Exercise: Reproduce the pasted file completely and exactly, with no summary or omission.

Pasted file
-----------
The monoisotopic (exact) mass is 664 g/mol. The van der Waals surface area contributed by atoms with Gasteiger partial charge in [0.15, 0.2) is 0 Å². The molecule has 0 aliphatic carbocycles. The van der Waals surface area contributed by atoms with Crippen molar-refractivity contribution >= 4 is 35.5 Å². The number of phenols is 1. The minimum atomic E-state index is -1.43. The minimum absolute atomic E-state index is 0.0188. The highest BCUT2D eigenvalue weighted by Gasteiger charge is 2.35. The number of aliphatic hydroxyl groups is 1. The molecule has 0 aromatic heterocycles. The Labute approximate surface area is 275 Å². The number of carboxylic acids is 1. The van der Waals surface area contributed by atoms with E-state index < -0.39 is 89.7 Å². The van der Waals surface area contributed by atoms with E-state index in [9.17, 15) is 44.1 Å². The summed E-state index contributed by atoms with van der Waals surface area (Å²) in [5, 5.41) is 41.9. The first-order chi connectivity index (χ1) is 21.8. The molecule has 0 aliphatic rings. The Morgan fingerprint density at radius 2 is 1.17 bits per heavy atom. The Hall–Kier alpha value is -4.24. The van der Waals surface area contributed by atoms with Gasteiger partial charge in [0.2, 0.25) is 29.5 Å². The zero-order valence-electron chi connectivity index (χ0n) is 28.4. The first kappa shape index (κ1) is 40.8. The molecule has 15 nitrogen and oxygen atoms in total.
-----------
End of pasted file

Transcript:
The monoisotopic (exact) mass is 664 g/mol. The van der Waals surface area contributed by atoms with Gasteiger partial charge in [0.15, 0.2) is 0 Å². The molecule has 0 aliphatic carbocycles. The van der Waals surface area contributed by atoms with Crippen molar-refractivity contribution >= 4 is 35.5 Å². The number of phenols is 1. The minimum atomic E-state index is -1.43. The minimum absolute atomic E-state index is 0.0188. The highest BCUT2D eigenvalue weighted by Gasteiger charge is 2.35. The number of aliphatic hydroxyl groups is 1. The molecule has 0 aromatic heterocycles. The Labute approximate surface area is 275 Å². The number of carboxylic acids is 1. The van der Waals surface area contributed by atoms with E-state index < -0.39 is 89.7 Å². The van der Waals surface area contributed by atoms with E-state index in [9.17, 15) is 44.1 Å². The summed E-state index contributed by atoms with van der Waals surface area (Å²) in [5, 5.41) is 41.9. The first-order chi connectivity index (χ1) is 21.8. The molecule has 0 aliphatic rings. The Morgan fingerprint density at radius 2 is 1.17 bits per heavy atom. The Hall–Kier alpha value is -4.24. The van der Waals surface area contributed by atoms with Gasteiger partial charge in [0.2, 0.25) is 29.5 Å². The zero-order valence-electron chi connectivity index (χ0n) is 28.4. The first kappa shape index (κ1) is 40.8. The molecule has 15 nitrogen and oxygen atoms in total.